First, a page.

Blood libel and plain old libel: on the notion Jeremy Corbyn is an anti-Semite

that’s a scary sign behind him…

“We’re not saying Jeremy Corbyn is anti-Semitic” say the people in the media heavily implying that Jeremy Corbyn is anti-Semitic. So what exactly ARE they saying?

What they’re largely saying is that Corbyn has long been aligned with the Palestinian solidarity movement, which is quite large and includes – and this may come as a shock to those unfamiliar with middle eastern politics – some shitty fucking fuckers who aren’t particularly fond of Jewish people, as well as plenty of people who are and, in fact, plenty of Jews opposed to the actions of successive Israeli governments. I’m linking here to a post by Owen Jones about how if you attend as many meetings and protests as Jeremy Corbyn (“more than virtually any other MP”), you’re going to meet some unsavoury characters, whether or not you agree with, say, the genuinely confusing idea that Jewish people bake bread from the blood of gentile children. Like, how is that actually supposed to work? Is the blood just for flavouring or something?  But if Corbyn’s guilty by association, I suppose we’re to presume that, because he trades fuckloads of weapons and oil with the insane Saudi Arabian regime, David Cameron supports whipping women who drive, beheading gay people and is also an anti-Semite.

Obviously that’s not true; Cameron supports money. He doesn’t share morals with Saudi Arabia, he’s just amoral. The debate around Palestine isn’t hugely productive when anyone who dares to criticise the state of Israel and their bomb-happy right-wing government is an anti-Semite, and anybody who points out the genuine anti-Semitism of some opposed to Israel is a “Zionist.” What’s even less productive than the mud-slinging is the idea that people like Corbyn shouldn’t be willing to debate with those whose views are opposed to theirs; Hamas, for example, are an extremist group who also happen to be the elected government of Palestine, and if it’s wrong to debate them the implication is basically that the conversation should be conducted via bombing.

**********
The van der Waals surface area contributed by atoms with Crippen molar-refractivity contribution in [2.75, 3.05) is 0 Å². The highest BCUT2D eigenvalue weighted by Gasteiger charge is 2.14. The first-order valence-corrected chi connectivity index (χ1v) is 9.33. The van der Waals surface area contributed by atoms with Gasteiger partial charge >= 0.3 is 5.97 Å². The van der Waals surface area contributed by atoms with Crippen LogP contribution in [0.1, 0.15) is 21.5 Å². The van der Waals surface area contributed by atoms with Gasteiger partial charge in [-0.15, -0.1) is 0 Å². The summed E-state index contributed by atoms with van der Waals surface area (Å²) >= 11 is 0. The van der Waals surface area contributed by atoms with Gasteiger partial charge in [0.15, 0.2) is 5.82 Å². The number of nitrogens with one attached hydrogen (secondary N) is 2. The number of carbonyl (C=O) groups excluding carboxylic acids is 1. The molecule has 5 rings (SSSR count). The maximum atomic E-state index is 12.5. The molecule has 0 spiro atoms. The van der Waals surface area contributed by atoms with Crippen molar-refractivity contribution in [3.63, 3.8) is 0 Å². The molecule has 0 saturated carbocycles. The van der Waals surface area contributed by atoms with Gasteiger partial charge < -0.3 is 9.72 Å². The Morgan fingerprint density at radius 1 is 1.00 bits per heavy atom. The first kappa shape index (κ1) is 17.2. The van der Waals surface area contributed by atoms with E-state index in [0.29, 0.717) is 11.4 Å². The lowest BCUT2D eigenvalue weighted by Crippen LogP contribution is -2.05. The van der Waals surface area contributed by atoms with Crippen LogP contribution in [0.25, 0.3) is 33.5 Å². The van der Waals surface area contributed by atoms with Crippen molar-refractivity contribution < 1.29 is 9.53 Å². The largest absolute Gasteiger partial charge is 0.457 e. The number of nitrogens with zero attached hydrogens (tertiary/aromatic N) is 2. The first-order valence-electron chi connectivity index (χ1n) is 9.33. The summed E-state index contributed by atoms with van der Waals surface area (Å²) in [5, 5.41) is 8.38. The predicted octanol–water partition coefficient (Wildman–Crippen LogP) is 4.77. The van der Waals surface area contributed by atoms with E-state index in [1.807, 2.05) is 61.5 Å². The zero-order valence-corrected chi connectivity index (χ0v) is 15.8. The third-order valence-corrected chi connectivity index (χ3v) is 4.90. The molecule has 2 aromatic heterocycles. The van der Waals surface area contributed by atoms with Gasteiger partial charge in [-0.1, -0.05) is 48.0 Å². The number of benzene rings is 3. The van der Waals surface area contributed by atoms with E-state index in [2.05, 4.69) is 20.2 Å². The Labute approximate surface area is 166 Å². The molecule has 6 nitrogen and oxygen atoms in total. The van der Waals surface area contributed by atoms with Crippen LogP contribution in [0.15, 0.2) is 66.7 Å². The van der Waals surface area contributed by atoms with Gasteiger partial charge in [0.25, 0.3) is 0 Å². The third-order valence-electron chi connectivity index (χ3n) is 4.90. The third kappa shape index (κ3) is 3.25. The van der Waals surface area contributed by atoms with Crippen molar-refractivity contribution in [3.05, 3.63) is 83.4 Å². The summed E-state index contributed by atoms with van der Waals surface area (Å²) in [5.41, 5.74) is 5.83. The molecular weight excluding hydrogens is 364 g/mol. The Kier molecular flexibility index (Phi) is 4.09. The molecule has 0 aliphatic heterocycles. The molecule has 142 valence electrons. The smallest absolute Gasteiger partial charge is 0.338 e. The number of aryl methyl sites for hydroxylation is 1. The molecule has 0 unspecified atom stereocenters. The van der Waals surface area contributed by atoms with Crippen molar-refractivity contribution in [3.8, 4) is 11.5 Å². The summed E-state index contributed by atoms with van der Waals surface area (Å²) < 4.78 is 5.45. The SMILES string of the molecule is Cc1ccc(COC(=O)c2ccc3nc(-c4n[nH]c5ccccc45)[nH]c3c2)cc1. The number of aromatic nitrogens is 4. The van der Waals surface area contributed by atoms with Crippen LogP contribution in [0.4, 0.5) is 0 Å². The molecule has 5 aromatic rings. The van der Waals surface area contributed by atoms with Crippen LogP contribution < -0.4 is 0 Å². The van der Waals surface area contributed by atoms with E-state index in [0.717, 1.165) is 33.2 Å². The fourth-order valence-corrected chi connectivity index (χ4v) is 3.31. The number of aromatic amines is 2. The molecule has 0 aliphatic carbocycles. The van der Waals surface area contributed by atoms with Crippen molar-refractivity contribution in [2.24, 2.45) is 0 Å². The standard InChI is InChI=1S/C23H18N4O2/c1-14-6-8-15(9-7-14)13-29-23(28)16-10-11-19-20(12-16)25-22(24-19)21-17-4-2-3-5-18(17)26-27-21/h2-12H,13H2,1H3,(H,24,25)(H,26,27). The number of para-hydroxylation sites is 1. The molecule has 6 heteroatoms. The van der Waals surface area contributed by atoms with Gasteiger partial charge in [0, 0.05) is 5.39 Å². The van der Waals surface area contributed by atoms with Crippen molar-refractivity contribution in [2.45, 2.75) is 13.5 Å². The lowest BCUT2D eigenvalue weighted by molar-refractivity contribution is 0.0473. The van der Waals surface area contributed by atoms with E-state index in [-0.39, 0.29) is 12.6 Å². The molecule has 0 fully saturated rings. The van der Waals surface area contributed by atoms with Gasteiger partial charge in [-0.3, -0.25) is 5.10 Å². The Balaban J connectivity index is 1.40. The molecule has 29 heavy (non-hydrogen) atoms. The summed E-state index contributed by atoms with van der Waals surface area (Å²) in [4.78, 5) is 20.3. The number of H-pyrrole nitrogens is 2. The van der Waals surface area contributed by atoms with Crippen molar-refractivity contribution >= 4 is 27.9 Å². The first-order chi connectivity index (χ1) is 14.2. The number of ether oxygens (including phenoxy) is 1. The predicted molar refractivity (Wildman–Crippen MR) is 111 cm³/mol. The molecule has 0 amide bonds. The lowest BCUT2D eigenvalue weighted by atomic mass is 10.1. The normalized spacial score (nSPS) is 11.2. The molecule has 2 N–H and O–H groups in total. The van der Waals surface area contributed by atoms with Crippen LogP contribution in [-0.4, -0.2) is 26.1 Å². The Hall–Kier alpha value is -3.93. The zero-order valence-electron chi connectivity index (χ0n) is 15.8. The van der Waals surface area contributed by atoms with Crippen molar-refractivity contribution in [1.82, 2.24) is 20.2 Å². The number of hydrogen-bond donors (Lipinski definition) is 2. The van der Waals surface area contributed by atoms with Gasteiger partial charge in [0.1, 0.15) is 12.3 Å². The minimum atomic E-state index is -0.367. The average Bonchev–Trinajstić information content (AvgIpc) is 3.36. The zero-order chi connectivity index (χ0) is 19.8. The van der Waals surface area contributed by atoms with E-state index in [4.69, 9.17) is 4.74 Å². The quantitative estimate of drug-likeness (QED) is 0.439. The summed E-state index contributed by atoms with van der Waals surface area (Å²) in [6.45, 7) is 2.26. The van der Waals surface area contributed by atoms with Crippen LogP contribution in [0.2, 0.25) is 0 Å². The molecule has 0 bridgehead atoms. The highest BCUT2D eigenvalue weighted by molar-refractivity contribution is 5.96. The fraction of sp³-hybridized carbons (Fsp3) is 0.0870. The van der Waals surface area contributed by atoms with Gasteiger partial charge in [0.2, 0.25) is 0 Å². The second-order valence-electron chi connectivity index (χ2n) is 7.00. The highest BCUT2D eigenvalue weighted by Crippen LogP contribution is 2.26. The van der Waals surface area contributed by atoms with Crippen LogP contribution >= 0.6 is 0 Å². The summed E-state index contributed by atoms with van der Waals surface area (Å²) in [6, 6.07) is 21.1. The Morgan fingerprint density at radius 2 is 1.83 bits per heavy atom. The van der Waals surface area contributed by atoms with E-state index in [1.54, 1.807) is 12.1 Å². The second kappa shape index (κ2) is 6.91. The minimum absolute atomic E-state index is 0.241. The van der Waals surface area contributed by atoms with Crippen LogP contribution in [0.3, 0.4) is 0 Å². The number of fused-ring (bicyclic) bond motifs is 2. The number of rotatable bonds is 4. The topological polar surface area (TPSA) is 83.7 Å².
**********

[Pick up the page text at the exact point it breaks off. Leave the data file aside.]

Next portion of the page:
But I suppose that rather than this rabid anti-Semite who’s rather self-defeatingly dedicated an enormous portion of his life to anti-racism campaigns (he missed a trick there, really) The Daily Telegraph, the Guardian, the Jewish Chronicle (which represents the full breadth of Jewish opinion in the same way that the Guardian’s support for Yvette Cooper reflects the opinions of their readership; i.e. it doesn’t) and whoever else has printed these accusations would rather elect the more “moderate” Liz Kendall as leader; somebody who rejects the two-state solution in favour what in my view is the pretty extreme notion that Palestine should not be recognised as a state, because, after all, that fingers-in-ears “fuck you, I’m not listeniiiiiing” attitude has served Kendall and the Labour right so well with her leadership campaign.